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New divorce laws coming into effect next month are long-awaited and welcome, but they do not go far enough, says, Claire Porter, family lawyer at Stockport-based SAS Daniels LLP.
No-fault divorce laws come into force on the 6th of April. They allow for a divorce without either party attributing fault or requiring lengthy separation periods. Under the current divorce law, couples must allege their partner is to blame for the breakdown of the marriage, which can be established in court via adultery, separation, desertion, or unreasonable behaviour.
Claire Porter (pictured), a partner in the family team at SAS Daniels, believes that the new law will bring great change. She also argues that part of the legislation is still outdated. Claire commented:
“The new no-fault divorce law is set to make a stressful, emotive process simpler for couples, whilst reducing conflict between partners.
“Often, when couples seek a separation – simply because they have grown apart, allegations raised about conduct often get parties off on the wrong foot by attributing blame from the beginning, making the whole process tense from the start.”
The new rules now enable a married couple to make a joint application for divorce. Whilst the sole ground for divorcing remains the same – that the marriage has broken down irretrievably – and must be confirmed in a statement from the applicant, no other facts or details need to be provided. Respondents will also be unable to contest to their partner’s decision to divorce, ultimately minimising the risk of spouses being subjected to a lengthy divorce process. Claire continues:
“For some spouses who feel betrayed by their partners due to adultery or desertion, divorce can be a cathartic process for them to tell their story. This, however, is very rarely helpful and makes other issues such as arrangements for the children and finances even more acrimonious.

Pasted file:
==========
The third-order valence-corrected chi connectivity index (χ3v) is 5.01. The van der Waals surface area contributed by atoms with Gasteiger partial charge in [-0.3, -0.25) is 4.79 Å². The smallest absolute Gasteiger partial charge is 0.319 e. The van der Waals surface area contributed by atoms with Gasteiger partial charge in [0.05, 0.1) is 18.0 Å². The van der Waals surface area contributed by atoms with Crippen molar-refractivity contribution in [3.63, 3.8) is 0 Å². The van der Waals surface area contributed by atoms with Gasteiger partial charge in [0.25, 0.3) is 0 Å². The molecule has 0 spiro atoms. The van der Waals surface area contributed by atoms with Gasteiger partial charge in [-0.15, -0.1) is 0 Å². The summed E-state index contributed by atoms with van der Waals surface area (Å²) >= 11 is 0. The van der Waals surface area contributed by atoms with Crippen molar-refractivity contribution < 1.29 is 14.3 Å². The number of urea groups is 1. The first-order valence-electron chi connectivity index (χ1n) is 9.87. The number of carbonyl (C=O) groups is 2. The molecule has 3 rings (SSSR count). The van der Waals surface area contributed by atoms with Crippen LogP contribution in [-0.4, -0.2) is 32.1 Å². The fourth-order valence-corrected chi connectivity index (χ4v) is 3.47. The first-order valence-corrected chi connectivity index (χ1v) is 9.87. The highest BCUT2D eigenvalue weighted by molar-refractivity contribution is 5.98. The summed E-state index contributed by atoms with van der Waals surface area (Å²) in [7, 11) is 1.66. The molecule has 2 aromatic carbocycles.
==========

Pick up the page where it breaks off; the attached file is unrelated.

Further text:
“Partners in those situations should look outside the court to address those problems, as the divorce petition should not be the arena to purge those issues. Hopefully, with the new legislation, we will see less hostility during proceedings and divorced couples can move on with their lives in an amicable way.”
Despite the new law’s added benefits, Claire disagrees with the requirement for partners to be married for a year before they are eligible to submit an application:
“I have always found it strange that people can get married in 29 days, but are by law, required to wait 12 months in order to get divorced in England and Wales.
“People make mistakes and should be able to remedy those quickly and conveniently. In other countries, there is no bar as to when a spouse can petition for divorce, for example, Kim Kardashian’s high-profile marriage which she could apply to exit after 72 days, thanks to legislation in place in certain American states.”
Despite her convictions, Claire is still hopeful that the new law will have a positive impact for couples in England and Wales:
“Throughout my career, I’ve seen first-hand how difficult separation is for spouses. Divorce is most definitely hard enough without adding fuel to the fire by assigning blame.
“I hope that the new law will help reduce conflict – where partners don’t see each other as the enemy, making it a more positive experience for the majority of people.”